The real joy of Psychonauts 2 comes from its marriage of exploration of weird and wonderful landscapes, and deepening your understanding of a particular character. While some minds require re-playing to get the full story, much of the narrative can be gleaned from contextual cues in the design of each world, as to what matters most to an individual or what shapes their worldview becomes explicit within their mind. Playing on Xbox Series X|S, it all runs at a mostly consistently smooth framerate too, with short (but not instant) load times when using the fast-travel system.

The amazing orchestral score, performed by our local Melbourne Symphony Orchestra, adds a layer of high-end gloss to Psychonauts 2, and the large cast led by Richard Steven Horvitz do a stellar job, with the aforementioned Jack Black turning in an especially memorable performance that involves a memorable music number.

Raz has all of his psychic abilities from the first game to traverse both mindscapes and the game’s several large-ish open areas, which include Psychonauts HQ, the surrounding quarry around it, and a disused caravan park which harkens back to the comfy campfire Americana of the original Psychonauts. While initially the platforming can feel a little unwieldly, Raz’s repertoire quickly becomes second nature, and can be used and abused to collect the almost too-many collectibles on offer. Raz can levitate on a rolling ball and burn objects with pyrokinesis, but he also gains new abilities like instant teleportation between floating ‘thoughts’, forming connections between them, and the ability to slow down time to navigate fast-moving objects.

If there’s a weak link in the game, it’s in the combat, where Raz has to engage with intrusive thoughts and feelings in the minds he enters. ‘Censors’ attack with physical force, while ‘Panic Attacks’ have to be slowed down and ‘Bad Moods’ need to have their source identified before they can be taken care of. These are all admittedly very clever, but combat never quite feels as fluid as ought to. This could be due to the way the game allows you to assign four of Raz’s powers to the shoulder buttons, and frequently asks you to re-assign your loadout to deal with new enemies who require different approaches. If there was some way to quickly shift between power load-outs, it might have alleviated a lot of digging around the quick-menu.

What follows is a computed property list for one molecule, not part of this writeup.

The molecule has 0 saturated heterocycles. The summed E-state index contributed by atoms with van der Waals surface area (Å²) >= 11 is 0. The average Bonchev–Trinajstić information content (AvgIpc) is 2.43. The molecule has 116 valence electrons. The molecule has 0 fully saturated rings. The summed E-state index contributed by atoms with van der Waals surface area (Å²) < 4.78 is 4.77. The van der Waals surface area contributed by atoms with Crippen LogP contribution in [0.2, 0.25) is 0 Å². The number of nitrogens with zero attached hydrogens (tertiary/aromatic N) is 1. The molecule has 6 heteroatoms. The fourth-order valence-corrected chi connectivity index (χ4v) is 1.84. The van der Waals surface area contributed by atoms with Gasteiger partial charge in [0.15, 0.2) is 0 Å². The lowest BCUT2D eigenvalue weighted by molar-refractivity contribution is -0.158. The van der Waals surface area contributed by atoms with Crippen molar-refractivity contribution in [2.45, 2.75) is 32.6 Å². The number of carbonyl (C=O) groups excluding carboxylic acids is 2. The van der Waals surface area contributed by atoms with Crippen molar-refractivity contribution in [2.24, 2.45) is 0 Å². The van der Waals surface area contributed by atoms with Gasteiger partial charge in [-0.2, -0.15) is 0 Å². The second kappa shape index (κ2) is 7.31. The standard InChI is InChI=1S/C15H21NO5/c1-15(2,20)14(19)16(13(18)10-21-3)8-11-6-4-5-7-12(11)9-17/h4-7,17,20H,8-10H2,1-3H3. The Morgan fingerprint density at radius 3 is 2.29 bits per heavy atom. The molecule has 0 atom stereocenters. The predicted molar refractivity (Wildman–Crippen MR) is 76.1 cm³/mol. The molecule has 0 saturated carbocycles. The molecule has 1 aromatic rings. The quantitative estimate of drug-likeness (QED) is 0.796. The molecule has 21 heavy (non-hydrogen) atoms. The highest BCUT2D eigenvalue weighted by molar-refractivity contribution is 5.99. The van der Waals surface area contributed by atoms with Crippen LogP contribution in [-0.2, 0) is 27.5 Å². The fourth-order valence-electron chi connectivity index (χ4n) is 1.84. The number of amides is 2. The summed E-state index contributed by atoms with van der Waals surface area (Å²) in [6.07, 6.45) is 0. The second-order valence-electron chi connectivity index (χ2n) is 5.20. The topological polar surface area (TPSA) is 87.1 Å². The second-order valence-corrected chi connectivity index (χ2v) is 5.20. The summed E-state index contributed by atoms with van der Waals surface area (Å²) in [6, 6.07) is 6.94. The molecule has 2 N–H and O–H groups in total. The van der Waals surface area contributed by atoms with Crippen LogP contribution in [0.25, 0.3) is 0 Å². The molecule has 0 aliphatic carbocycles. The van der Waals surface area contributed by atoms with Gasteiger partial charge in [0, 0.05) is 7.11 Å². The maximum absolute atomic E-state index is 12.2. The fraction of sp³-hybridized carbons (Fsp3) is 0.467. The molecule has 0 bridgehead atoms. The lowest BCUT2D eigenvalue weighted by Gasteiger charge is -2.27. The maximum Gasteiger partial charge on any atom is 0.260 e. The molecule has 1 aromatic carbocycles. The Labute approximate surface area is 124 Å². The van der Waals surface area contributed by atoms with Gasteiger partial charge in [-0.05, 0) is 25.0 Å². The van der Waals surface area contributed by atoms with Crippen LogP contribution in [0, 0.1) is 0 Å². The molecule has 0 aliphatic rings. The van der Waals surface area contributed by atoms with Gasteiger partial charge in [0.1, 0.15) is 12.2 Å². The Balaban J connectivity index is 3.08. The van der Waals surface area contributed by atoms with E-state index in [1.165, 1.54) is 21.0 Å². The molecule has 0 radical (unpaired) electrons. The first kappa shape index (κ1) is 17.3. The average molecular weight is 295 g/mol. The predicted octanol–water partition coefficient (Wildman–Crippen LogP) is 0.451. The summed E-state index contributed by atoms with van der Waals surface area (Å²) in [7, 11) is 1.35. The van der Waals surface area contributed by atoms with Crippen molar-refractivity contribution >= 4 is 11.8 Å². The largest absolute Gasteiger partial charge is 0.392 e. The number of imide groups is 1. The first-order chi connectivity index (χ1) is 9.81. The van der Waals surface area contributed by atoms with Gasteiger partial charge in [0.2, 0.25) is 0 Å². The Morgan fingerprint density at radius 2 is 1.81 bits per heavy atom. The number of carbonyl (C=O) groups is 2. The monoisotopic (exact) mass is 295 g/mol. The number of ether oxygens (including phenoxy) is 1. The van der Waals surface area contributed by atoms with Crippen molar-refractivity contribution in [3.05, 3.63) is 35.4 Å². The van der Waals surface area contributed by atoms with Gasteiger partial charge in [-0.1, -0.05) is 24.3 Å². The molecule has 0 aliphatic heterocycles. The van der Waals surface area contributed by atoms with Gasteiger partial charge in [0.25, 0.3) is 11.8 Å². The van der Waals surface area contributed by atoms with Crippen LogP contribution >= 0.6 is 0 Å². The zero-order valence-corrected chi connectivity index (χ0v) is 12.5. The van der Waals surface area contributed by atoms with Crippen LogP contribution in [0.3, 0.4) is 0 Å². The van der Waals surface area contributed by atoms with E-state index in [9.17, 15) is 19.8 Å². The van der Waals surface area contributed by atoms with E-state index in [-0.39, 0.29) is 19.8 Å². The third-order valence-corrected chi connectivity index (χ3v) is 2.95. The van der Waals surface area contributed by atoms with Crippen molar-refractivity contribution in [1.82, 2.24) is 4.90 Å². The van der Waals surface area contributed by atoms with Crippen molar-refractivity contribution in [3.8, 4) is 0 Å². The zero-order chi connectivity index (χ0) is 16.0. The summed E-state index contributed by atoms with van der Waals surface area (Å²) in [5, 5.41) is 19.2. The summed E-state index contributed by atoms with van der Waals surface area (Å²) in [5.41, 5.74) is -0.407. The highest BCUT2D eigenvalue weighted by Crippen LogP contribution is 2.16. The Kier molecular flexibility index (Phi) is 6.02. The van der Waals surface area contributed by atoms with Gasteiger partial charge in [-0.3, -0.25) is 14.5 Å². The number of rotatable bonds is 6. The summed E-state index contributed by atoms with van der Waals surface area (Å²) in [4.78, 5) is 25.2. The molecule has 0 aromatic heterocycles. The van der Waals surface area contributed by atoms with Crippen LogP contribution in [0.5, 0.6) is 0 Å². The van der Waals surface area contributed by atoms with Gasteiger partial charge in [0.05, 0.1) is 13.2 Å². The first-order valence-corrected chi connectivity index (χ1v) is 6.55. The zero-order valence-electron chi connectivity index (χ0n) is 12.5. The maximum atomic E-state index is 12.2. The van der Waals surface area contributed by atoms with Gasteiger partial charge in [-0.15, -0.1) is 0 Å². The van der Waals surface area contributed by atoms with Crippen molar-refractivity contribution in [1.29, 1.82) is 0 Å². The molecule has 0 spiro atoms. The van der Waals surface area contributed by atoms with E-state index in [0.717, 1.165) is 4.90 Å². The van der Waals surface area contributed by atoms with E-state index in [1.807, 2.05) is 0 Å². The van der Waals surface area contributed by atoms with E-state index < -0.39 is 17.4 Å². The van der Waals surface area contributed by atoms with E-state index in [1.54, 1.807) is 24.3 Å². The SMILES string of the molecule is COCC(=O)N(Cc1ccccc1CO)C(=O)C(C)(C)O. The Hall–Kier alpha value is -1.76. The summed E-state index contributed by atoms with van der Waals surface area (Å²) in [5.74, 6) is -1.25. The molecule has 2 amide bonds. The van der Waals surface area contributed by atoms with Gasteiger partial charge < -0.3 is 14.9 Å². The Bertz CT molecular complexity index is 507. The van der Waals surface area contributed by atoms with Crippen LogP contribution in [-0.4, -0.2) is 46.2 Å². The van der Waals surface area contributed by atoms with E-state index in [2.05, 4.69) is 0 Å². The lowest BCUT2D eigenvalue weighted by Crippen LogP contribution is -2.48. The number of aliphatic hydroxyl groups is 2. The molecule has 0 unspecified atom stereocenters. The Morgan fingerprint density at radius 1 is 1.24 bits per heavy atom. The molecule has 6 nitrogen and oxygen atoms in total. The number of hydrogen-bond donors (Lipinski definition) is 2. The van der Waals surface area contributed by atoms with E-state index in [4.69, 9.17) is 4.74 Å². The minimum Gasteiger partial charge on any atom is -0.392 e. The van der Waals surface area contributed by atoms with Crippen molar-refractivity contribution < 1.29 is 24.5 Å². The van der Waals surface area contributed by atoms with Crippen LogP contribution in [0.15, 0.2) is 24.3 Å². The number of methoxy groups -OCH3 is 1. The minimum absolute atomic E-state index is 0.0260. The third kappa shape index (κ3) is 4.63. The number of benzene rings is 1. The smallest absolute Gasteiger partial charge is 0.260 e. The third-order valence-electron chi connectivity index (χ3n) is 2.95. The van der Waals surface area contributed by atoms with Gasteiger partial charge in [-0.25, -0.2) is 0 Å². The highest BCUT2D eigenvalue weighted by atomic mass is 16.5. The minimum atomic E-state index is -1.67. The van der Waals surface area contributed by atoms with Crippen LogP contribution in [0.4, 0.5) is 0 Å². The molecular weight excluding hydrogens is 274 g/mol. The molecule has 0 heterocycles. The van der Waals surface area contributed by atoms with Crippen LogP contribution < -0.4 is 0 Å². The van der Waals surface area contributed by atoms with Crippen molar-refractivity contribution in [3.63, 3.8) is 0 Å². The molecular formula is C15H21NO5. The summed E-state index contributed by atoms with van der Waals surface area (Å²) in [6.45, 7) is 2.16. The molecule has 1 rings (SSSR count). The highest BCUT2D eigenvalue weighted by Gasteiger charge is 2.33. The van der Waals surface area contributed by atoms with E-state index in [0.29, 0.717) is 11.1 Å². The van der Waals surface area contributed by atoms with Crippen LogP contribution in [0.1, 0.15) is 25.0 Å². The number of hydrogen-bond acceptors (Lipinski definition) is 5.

Psychonauts 2 is a whirlwind of well-realised and beautifully creative worlds, which match with a heartfelt story that nonetheless packs a few great twists. The platforming gameplay offers a great toolset to explore the many trippy environments, and while the combat isn’t quite as impressive, it manages to consistently amuse with an array of cleverly conceived enemy types. But really, it just feels like a game that expertly utilises all of Double Fine’s greatest strengths in narrative and art design, and lets them play in a game that doesn’t feel limited by time or budget. It’s an evolution of its predecessor in every way, and in creativity alone it’s a clear contender for game of the year.

This review is based on review code provided by Xbox pre-release.


-Filled to the brim with creative, fantastic brains to explore
-Funny, charming characters in a memorable and heartfelt tale
-Beautiful music from the Melbourne Symphony Orchestra
-Fun platforming with large areas to play around in, and an array of cool psychic abilities


-Combat, while improved, still isn't the series' strong suit

Overall Score: